Last post on Apr 07, 2013 at 9:10 AM
You are in the Toyota Camry
What is this discussion about?
Toyota Camry, Oil, Sedan
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#4776 of 8465 Build quality
Nov 30, 2002 (10:21 pm)
Thanks for the recent posts. I read many good points, and it's true that back in 1992 we didn't have access to services like Edmunds.com, and so we only heard the neighbour's complaint about his squeaking Accord.
Lutz commented on how beautifully the Camry is built, no matter how ugly it is (and that's subjective, I find it nice). His point was that GM could make an attractive, stylish car with Toyota's build quality.
After logging off here, I had to drive into the city and looked around at the other cars on the road. It's funny to see how many old Corollas and Camrys are still going strong. I even saw an early 80s Celica yesterday driving around in the slush!
Dec 01, 2002 (12:04 am)
never built a better car than the '83-'85 celicas - they just wouldn't die, although they were the last of the early breed of Japanese cars that would rust away into nothing before the powertrains would quit.
The first camrys from '84 on were much better for rust, although there were a few kinks in the engines on the very first camrys, which was all fixed by the time the 2nd gen '87 was introduced.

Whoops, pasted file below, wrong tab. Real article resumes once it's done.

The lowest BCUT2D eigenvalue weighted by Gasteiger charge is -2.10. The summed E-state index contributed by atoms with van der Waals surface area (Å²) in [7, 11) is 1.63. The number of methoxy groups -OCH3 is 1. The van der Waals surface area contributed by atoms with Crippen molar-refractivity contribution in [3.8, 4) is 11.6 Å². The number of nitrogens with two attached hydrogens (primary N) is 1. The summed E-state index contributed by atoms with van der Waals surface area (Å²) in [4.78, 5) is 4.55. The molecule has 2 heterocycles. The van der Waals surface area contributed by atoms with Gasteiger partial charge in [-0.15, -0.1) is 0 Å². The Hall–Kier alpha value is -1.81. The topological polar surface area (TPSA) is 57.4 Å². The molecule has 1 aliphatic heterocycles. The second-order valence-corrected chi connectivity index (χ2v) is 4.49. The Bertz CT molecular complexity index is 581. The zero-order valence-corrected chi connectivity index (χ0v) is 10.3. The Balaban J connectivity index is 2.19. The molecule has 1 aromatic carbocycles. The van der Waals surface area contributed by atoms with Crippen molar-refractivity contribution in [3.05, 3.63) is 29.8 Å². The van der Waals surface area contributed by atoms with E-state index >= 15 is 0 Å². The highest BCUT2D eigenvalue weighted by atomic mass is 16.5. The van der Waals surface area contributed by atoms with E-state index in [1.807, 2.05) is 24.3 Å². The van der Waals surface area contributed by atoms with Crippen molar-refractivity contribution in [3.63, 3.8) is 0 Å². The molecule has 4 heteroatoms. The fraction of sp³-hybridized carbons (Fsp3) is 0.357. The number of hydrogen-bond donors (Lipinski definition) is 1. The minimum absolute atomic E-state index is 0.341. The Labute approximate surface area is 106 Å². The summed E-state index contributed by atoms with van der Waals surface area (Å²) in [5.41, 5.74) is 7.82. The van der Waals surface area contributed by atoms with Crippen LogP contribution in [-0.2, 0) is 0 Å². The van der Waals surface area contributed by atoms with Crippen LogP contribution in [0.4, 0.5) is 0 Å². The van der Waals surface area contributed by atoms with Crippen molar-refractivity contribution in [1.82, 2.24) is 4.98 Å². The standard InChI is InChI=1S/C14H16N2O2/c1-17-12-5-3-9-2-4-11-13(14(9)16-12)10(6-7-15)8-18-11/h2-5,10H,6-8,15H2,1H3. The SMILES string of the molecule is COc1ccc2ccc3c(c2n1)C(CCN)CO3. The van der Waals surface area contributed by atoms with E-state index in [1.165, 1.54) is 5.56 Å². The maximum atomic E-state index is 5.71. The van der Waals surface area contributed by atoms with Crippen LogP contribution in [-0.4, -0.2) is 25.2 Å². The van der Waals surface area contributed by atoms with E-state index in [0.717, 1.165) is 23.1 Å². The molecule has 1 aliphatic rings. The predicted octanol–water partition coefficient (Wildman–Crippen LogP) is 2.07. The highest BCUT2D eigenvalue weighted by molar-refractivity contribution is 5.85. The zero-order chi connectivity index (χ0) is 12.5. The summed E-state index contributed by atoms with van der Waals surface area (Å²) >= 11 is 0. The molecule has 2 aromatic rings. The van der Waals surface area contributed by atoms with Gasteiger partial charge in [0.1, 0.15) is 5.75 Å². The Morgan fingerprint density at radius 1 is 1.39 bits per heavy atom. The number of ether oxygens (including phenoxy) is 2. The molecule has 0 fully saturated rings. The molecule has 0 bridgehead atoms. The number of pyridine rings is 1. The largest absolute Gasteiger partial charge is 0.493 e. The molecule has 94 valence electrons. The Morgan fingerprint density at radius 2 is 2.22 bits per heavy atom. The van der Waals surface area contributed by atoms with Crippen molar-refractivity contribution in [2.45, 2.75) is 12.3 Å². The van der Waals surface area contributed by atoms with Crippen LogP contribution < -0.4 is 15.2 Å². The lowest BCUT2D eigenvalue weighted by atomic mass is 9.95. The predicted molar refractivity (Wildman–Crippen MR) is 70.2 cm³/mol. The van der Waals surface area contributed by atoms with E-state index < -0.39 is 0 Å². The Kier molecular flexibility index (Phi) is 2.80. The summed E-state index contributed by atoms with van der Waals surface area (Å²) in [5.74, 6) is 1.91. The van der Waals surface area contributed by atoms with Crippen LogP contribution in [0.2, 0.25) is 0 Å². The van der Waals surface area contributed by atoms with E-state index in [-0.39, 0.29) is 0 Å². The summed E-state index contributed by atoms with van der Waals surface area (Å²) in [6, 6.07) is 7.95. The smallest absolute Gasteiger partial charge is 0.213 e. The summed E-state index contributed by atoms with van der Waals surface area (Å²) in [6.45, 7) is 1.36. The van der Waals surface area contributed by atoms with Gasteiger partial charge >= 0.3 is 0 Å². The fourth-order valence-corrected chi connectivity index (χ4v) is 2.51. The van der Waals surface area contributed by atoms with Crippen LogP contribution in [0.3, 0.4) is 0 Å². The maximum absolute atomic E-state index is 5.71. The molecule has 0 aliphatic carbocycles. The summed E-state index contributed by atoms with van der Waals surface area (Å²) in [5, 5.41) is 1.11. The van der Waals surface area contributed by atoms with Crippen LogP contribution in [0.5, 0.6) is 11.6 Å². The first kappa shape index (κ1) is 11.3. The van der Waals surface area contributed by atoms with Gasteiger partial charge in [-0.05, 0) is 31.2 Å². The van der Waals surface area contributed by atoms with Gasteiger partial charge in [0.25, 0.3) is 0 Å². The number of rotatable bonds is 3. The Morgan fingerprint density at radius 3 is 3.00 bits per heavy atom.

#4778 of 8465 A positive aspect of Toyota's decontenting cars
Dec 01, 2002 (9:19 am)
When we talk about Toyota decontenting their cars it can have the negative connotation of Toyota taking away something that buyers have come to expect from Toyota. But there is also a very positive effect on value.
I have a 95 Camry V-6 and a 01 Solara V-6. I calculated that in terms of 1995 dollars (allowing 3% for inflation) both cars cost the same amount of money when new. Yet, my Solara has thousands of dollars worth of features that my Camry doesn't such as leather seats, ABS, power drivers seat, alloy wheels, JBL sound system, auto climate control, auto dimming mirror, fog lights. The trade off is that a couple of trim pieces in the 01 Solara (glove box, coin tray)don't fit as well. The Solara also has a squeak in the seat. No doubt in my mind that the vast majority of buyers would be willing to sacrifice the few build quality glitches to gain all the extra features.